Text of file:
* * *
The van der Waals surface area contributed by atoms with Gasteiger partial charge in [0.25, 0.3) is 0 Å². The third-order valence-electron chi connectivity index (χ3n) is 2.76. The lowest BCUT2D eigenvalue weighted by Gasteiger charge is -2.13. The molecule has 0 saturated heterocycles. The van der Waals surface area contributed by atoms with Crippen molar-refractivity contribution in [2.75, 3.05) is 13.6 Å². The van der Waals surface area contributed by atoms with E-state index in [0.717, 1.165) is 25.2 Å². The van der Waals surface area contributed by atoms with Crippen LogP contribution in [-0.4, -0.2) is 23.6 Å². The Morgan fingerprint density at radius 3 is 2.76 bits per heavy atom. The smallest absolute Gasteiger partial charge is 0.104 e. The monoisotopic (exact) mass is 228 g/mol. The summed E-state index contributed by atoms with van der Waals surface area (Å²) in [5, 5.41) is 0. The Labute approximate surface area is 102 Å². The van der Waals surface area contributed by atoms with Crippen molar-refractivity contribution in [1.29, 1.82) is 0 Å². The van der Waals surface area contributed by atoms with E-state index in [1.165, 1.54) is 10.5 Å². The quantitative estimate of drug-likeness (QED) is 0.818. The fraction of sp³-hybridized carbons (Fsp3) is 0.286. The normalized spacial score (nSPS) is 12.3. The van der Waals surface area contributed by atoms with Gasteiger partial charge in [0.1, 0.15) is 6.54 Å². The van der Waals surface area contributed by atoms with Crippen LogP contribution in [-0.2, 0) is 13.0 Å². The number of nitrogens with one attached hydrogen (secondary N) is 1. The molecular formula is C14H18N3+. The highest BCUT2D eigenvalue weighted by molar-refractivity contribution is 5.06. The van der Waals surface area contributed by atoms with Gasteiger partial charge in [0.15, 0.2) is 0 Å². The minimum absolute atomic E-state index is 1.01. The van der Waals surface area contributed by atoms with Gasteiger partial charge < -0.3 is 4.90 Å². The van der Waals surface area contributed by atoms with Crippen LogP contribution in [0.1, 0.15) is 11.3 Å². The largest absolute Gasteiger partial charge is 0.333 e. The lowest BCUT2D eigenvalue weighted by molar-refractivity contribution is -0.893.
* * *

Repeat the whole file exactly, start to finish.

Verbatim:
The van der Waals surface area contributed by atoms with Gasteiger partial charge in [0.25, 0.3) is 0 Å². The third-order valence-electron chi connectivity index (χ3n) is 2.76. The lowest BCUT2D eigenvalue weighted by Gasteiger charge is -2.13. The molecule has 0 saturated heterocycles. The van der Waals surface area contributed by atoms with Crippen molar-refractivity contribution in [2.75, 3.05) is 13.6 Å². The van der Waals surface area contributed by atoms with E-state index in [0.717, 1.165) is 25.2 Å². The van der Waals surface area contributed by atoms with Crippen LogP contribution in [-0.4, -0.2) is 23.6 Å². The Morgan fingerprint density at radius 3 is 2.76 bits per heavy atom. The smallest absolute Gasteiger partial charge is 0.104 e. The monoisotopic (exact) mass is 228 g/mol. The summed E-state index contributed by atoms with van der Waals surface area (Å²) in [5, 5.41) is 0. The Labute approximate surface area is 102 Å². The van der Waals surface area contributed by atoms with Crippen molar-refractivity contribution in [1.29, 1.82) is 0 Å². The van der Waals surface area contributed by atoms with E-state index in [1.165, 1.54) is 10.5 Å². The quantitative estimate of drug-likeness (QED) is 0.818. The fraction of sp³-hybridized carbons (Fsp3) is 0.286. The normalized spacial score (nSPS) is 12.3. The van der Waals surface area contributed by atoms with Gasteiger partial charge in [0.1, 0.15) is 6.54 Å². The van der Waals surface area contributed by atoms with Crippen LogP contribution in [-0.2, 0) is 13.0 Å². The number of nitrogens with one attached hydrogen (secondary N) is 1. The molecular formula is C14H18N3+. The highest BCUT2D eigenvalue weighted by molar-refractivity contribution is 5.06. The van der Waals surface area contributed by atoms with Gasteiger partial charge in [0.15, 0.2) is 0 Å². The minimum absolute atomic E-state index is 1.01. The van der Waals surface area contributed by atoms with Gasteiger partial charge < -0.3 is 4.90 Å². The van der Waals surface area contributed by atoms with Crippen LogP contribution in [0.1, 0.15) is 11.3 Å². The largest absolute Gasteiger partial charge is 0.333 e. The lowest BCUT2D eigenvalue weighted by molar-refractivity contribution is -0.893.